Recipients named for Oswego's outstanding teaching awards

SUNY Oswego’s annual teaching excellence awards will go to an art professor who, in her own words, is “direct and honest” with students, and a part-time business professor who tries to create a classroom environment of enthusiasm and energy.

In a ceremony this fall, Cynthia Clabough, who is art department chair, will receive the President’s Award for Teaching Excellence. Thomas Delduchetto, instructor of marketing and management, will accept the Provost’s Award for Teaching Excellence by Part-Time Faculty.

Cynthia Clabough.Clabough joined SUNY Oswego’s faculty in 1994. In a statement of teaching philosophy attached to her nomination for the award, she is characteristically blunt: “It has been my experience that while pleasing is easiest, challenging has a longer lasting impact.”

Students in her graphic design courses noted that there is “no placating” from Clabough, who “doesn’t sugar-coat things.” In the same evaluation, students say, “The honesty is what I appreciated most because I felt I could trust her,” and “Grades very harshly, but she is a great teacher. It is worth taking courses with her.”

‘Personal manifesto’

Clabough, who has a master of fine arts degree in drawing and painting from Southern Illinois University, has continued throughout her teaching career to show her own graphic design posters and other works in juried exhibitions, as part of what she calls her “personal manifesto.”

“I believe it is my responsibility to stay current in my field,” said Clabough of one of the five key principles in her teaching philosophy. “To practice what I teach so that I never forget how it feels to fail as well as to succeed, how it feels to have someone criticize or praise my work in a public way, how it feels to put my heart on my sleeve and have no one notice.”

Clabough received ringing support from her nominators, graphic design faculty members Cara Brewer Thompson and Kelly Roe. “Her reputation amongst students,” wrote Thompson, “is that she is a challenging professor who goes beyond first assumptions and conclusions and reaches beyond what they had thought possible for themselves. She prepares them, not only for work in the industry, but to be vital participants in their community and lives.”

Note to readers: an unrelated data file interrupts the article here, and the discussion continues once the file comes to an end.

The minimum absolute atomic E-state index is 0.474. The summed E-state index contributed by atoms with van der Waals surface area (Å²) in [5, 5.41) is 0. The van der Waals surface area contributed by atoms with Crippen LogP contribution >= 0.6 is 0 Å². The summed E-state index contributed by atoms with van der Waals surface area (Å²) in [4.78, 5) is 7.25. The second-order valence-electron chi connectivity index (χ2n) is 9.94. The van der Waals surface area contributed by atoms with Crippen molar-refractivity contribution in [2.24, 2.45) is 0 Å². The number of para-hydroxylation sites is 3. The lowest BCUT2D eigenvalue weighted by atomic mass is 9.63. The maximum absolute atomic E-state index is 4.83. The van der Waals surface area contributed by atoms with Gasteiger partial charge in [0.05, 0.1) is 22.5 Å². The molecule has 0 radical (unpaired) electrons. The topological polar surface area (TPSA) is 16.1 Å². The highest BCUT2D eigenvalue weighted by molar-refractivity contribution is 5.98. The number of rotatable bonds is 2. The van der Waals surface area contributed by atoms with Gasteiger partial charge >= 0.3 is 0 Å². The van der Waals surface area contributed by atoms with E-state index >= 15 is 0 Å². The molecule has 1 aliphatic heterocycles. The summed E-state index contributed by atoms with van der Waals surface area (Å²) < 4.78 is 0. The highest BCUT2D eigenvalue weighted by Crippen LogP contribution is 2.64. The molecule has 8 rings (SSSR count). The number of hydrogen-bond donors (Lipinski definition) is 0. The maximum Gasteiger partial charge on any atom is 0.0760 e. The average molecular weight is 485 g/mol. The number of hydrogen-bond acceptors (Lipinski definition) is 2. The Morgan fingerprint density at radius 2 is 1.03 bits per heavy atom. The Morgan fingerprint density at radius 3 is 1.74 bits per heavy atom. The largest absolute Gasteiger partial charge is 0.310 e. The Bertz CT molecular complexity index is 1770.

Encouraging participation

Delduchetto, a former human resources executive for NBT Bancorp Inc., POMCO, M&T Bank and others, joined Oswego as an adjunct faculty member in fall 2006. He teaches two courses a semester, has served as a first-year adviser and a summer orientation adviser, and has been on the School of Business assessment committee.

Thomas Delduchetto.“Tom has consistently received high student and peer evaluations in his teaching,” wrote Richard Skolnik, dean of Oswego’s School of Business, in support of Delduchetto’s nomination. “In Fall 2009, his overall teaching evaluation was 4.7 out of 5.0, one of the highest in the School of Business. I observed Tom’s dedication to teaching during a snowstorm during the 2006-2007 academic year. Classes were canceled and Rich Hall was nearly deserted, except for Tom. He had braved the elements and commuted from Syracuse.”

According to feedback, students found him “very understanding and gave great feedback,” as Delduchetto “encouraged us to participate immensely. He was quick to respond to questions and made sure students understood. He was the best!”

Nominating professor Steven Abraham of the marketing and management faculty said anecdotal support for Delduchetto’s award is overwhelming. “The first thing to note is that Professor Delduchetto is adored by his students,” wrote Abraham. “I have conversed with many of the students taught by him and they all rave. Whenever I meet with students they all want to get into his courses; whenever he is one of several professors teaching a course, his sections are always first to fill.”

Delduchetto also subscribes to strength in diversity. “I have been fortunate to have several international students in my various classes. I have encouraged the international students to make presentations as well as to provide their perspective on many management issues and business environments,” he wrote. “My classes have been enriched!”

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(Posted: May 12, 2010)